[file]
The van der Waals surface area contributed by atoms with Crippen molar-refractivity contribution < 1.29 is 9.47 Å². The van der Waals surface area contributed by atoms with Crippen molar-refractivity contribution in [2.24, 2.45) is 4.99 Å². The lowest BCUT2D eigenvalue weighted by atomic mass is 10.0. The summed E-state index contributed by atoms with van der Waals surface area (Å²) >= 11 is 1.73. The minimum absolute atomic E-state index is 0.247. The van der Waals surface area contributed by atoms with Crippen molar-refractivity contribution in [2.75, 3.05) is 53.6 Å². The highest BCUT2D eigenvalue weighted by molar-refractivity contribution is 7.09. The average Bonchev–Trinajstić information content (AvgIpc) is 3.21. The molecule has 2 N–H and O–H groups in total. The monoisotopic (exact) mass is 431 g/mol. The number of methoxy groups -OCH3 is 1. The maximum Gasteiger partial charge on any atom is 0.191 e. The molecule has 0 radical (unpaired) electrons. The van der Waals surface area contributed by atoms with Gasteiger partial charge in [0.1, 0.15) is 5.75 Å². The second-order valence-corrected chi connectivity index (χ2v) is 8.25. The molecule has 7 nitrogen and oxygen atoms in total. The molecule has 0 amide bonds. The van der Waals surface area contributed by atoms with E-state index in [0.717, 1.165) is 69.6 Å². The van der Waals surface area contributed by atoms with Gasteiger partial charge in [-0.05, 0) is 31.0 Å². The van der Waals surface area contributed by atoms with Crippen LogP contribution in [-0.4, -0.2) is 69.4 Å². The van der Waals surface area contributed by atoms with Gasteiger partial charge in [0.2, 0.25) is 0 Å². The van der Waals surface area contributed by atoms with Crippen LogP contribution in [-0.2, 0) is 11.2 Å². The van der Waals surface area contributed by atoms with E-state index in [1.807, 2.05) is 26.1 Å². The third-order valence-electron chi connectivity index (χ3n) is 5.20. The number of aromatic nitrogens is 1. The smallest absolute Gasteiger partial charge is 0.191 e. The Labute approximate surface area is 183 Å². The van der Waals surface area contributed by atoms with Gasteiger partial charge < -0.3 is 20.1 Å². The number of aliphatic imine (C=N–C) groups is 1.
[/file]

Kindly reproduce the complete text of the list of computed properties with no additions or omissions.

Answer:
The van der Waals surface area contributed by atoms with Crippen molar-refractivity contribution < 1.29 is 9.47 Å². The van der Waals surface area contributed by atoms with Crippen molar-refractivity contribution in [2.24, 2.45) is 4.99 Å². The lowest BCUT2D eigenvalue weighted by atomic mass is 10.0. The summed E-state index contributed by atoms with van der Waals surface area (Å²) >= 11 is 1.73. The minimum absolute atomic E-state index is 0.247. The van der Waals surface area contributed by atoms with Crippen molar-refractivity contribution in [2.75, 3.05) is 53.6 Å². The highest BCUT2D eigenvalue weighted by molar-refractivity contribution is 7.09. The average Bonchev–Trinajstić information content (AvgIpc) is 3.21. The molecule has 2 N–H and O–H groups in total. The monoisotopic (exact) mass is 431 g/mol. The number of methoxy groups -OCH3 is 1. The maximum Gasteiger partial charge on any atom is 0.191 e. The molecule has 0 radical (unpaired) electrons. The van der Waals surface area contributed by atoms with Gasteiger partial charge in [0.1, 0.15) is 5.75 Å². The second-order valence-corrected chi connectivity index (χ2v) is 8.25. The molecule has 7 nitrogen and oxygen atoms in total. The molecule has 0 amide bonds. The van der Waals surface area contributed by atoms with E-state index in [0.717, 1.165) is 69.6 Å². The van der Waals surface area contributed by atoms with Gasteiger partial charge in [-0.05, 0) is 31.0 Å². The van der Waals surface area contributed by atoms with Crippen LogP contribution in [-0.4, -0.2) is 69.4 Å². The van der Waals surface area contributed by atoms with Gasteiger partial charge in [0.2, 0.25) is 0 Å². The van der Waals surface area contributed by atoms with Crippen LogP contribution in [-0.2, 0) is 11.2 Å². The van der Waals surface area contributed by atoms with E-state index in [1.807, 2.05) is 26.1 Å². The third-order valence-electron chi connectivity index (χ3n) is 5.20. The number of aromatic nitrogens is 1. The smallest absolute Gasteiger partial charge is 0.191 e. The Labute approximate surface area is 183 Å². The van der Waals surface area contributed by atoms with Gasteiger partial charge < -0.3 is 20.1 Å². The number of aliphatic imine (C=N–C) groups is 1.